X (Australia), "Suck Suck"
This is a punk band named X, but not THAT one. This one is from Australia, which is why Amphetamine Reptile credited them this way after re-issuing the record. This album came out in 1979, actually pre-dating the first album by the Los Angeles X, although the latter had already formed. Parallel evolution! Anyway, as you can hear, this is pretty aggressive stuff for the time, and is a solid early punk record. This is one of those records that was more inspirational than it was popular but is worth hunting down to listen to.
Wu-Tang Clan, "As High As Wu-Tang Get"
I'm alarmed at the concept of being as high as Wu-Tang can get.
Squirrel Nut Zippers, "Suits Are Picking Up The Bill"
I mentioned the other day that the most popular Zippers album (Hot) isn't my favorite. It's actually this one, Perennial Favorites. By the time it came out, the strange fever among the public had broken, and it was mostly ignored. But their songs had gotten stronger, and the performances were a little less affected, which helps things along. This is how the album opens, and honestly, thinking that this is a less affected performance than usual is kind of funny. But it's true!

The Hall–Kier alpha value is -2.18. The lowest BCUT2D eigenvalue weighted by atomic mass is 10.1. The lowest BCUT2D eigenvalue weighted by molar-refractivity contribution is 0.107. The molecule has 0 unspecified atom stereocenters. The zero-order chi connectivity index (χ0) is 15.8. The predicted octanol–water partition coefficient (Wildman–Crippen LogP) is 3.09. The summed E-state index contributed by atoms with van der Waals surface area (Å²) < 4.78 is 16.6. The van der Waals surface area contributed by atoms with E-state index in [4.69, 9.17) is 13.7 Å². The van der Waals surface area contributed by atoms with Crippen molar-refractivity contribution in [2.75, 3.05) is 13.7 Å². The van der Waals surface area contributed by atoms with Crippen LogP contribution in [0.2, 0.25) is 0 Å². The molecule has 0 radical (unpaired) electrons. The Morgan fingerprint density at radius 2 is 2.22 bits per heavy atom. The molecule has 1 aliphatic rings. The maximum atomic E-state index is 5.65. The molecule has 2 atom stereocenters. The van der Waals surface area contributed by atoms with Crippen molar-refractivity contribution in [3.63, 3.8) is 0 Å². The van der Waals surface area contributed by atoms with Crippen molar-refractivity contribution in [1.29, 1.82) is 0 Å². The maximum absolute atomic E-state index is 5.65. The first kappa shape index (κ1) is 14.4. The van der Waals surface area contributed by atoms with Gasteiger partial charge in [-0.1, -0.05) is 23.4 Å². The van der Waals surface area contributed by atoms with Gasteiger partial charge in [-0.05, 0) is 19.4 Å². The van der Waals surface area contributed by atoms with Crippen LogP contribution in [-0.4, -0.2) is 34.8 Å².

Silkworm, "The City Glows"
Silkworm found themselves on Matador Records for Firewater, after putting out several records on smaller labels. That album was their first as a trio, with Joel Phelps departing prior to the record. As a result, it ends up feeling pretty different, and the songs were still kind of strange. They then followed that up with Developer, an album that got quieter at a time (1997) when rock music was mostly getting louder and/or faster. It's a lovely album, one of my favorites, and this track is a great example. The public reacted with stony indifferences, and they were dropped to go back to making smaller records for smaller labels. They continued to be great, though.
Rocket From The Crypt, "Short Lip Fuser"
RFTC's first record (Paint As A Fragrance) was pretty good, but they hadn't really hit their formula yet. For the follow-up, Circa: Now!, the band added Apollo 9 on sax, and it made all the difference. This is the opener of the album, and it showed that this band had figured it out. The songs are huge, the sax adds a ton of texture, and it's just a delight from front-to-back.